The scenery was fantastic too and we had some epic dices, one in particular at very close quarters with Robert in his G21 which went on for 60 kilometres as we caned our cars hard to make up time. Starting just ahead of us at number 6, we saw a lot of Robert and Judith on the event and thoroughly enjoyed pacing against each other. And it didn’t surprise me by now to find that Toad was into this group stuff as well.
But events like this are a battle of wits between the competitors and the organisers, not a motor race. On the way down through France Toad had far too often been irritated by some slower competitors who just didn’t like being overtaken. Toad was at play. Why should anyone interfere with his enjoyment of the event? Now in Corsica the problem was exacerbated and he could contain himself no more. Finally maddened and frustrated by this daft behaviour he resolved to overtake whenever the smallest opportunity arose. Not convivial behaviour perhaps but deep down we could only endorse his sentiments. And Toad will be Toad I suppose.
Really, the Liege was the perfect foil in Corsica. Arriving at the mid day control high in the mountains on Wednesday, Peter was the marshall who stamped our card. ‘You’ll enjoy this next bit’ he said with a grin. What on earth could he mean? But we certainly did. It was fast, snaking in every direction and with quite a lot of downhill, with big coaches getting stuck against each other here and there (but room for a Liege to fly through with tourists clapping and cheering), Toad got in to the final control that evening nearly twenty minutes ahead of the rest of the field. Not that this did us any good at all but it had been exhilarating stuff. A good night at the bar followed.
We saw a fair bit of the Cerbera and it continued to impress with its reliability and speed. Catching up with Steve on the first day (Tuesday) we were glad to have him as a battering ram ahead of us while we got used to those lanes. The locals don’t move over much and the cows don’t either. Nor the wild pigs, the goats or the horses. The Liege’s ability to climb in and out of ditches was tested more than once. One vivid memory from that first day has us about 20 yards behind Steve as he slid downwards into a sharpish right. The cows just round the corner obviously weren’t expecting a sideways Cerbera and how he got through I’ll never know but when we arrived there were five of them spinning round in a cloud of dust. There would be no milk that night for Pierre.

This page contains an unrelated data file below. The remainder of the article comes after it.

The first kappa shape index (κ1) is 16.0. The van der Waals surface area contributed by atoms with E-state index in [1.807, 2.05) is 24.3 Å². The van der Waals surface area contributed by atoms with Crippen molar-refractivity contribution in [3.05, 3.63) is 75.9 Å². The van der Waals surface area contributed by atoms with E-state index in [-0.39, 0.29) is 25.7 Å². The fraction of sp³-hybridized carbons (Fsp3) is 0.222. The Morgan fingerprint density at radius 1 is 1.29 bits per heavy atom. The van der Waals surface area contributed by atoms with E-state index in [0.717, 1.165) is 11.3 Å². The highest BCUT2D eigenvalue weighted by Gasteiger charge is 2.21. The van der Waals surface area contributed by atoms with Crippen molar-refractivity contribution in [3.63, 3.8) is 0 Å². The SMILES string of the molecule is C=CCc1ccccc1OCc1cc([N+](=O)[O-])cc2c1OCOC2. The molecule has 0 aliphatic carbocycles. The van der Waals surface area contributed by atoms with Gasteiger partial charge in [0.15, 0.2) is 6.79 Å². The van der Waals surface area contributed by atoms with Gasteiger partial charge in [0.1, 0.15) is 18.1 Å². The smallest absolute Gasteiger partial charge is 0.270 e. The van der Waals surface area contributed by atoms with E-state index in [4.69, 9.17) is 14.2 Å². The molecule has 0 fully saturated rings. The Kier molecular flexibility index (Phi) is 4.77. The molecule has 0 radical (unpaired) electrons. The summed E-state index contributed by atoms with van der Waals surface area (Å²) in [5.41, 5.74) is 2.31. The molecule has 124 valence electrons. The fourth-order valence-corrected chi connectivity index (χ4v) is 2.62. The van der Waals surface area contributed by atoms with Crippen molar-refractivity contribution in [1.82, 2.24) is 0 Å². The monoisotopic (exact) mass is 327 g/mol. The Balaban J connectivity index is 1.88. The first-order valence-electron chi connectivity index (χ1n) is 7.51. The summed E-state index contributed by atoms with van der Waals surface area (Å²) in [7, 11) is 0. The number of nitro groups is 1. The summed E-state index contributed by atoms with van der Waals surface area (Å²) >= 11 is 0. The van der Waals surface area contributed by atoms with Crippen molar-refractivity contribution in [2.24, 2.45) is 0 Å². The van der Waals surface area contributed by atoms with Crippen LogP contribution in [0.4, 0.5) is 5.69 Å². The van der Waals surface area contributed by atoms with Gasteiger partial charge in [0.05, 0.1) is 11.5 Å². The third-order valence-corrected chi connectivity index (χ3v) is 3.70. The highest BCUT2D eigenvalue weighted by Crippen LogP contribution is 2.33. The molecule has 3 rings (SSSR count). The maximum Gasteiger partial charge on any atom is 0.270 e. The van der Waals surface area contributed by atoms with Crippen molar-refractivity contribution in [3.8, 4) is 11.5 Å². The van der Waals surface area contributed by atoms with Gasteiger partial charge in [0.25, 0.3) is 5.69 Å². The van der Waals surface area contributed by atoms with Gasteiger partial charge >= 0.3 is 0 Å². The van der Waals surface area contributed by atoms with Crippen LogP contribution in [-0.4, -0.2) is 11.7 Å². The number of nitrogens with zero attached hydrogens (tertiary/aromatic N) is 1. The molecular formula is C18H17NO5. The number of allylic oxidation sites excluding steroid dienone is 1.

Like the Italians the Corsicans love foreigners coming over and tearing everywhere around their island. The Police just do their job (and that’s not persecuting motorists) and no-one gets upset in the villages. The very opposite in fact. But we’d also heard tales of Corsican bandits and later that day we were ambushed.
Coming down a narrow street towards the centre of one village we were enjoying Toad’s exhaust burping off the walls as we went down through the box into second for a 90 left. Ten yards past the corner there was a little girl standing motionless bang in the middle of the road with her dog blocking one side and her whiz wheels scooter the other. As we stopped we were uncomfortably aware of a crowd of people silently watching. There were some big lads among them too. Just on our left a wrinkly old fat face was sat on a chair roadside. The head honcho.
Very slowly his mean slit eyes looked Toad up and down. We started to get nervous. Maybe we could squeeze past the dog on the right. But what if the crowd closed in on us? Then, very slowly, a smile broke out on his face and a sudden cheer went up from the crowd. ‘Ah, tres jolie’ and he nodded the girl to let us through.
We were so glad he approved but the experience left Toad dreadfully puffed up with conceit and he started singing one of his outrageous songs to the tune of Three German Officers crossed the Rhine:
‘The village maidens they were there
sitting by the road
And when one cried ‘Who is that handsome man?’
they answered ‘Mr Toad’ . . .
As you can imagine, the rest was far too rude to be written down here.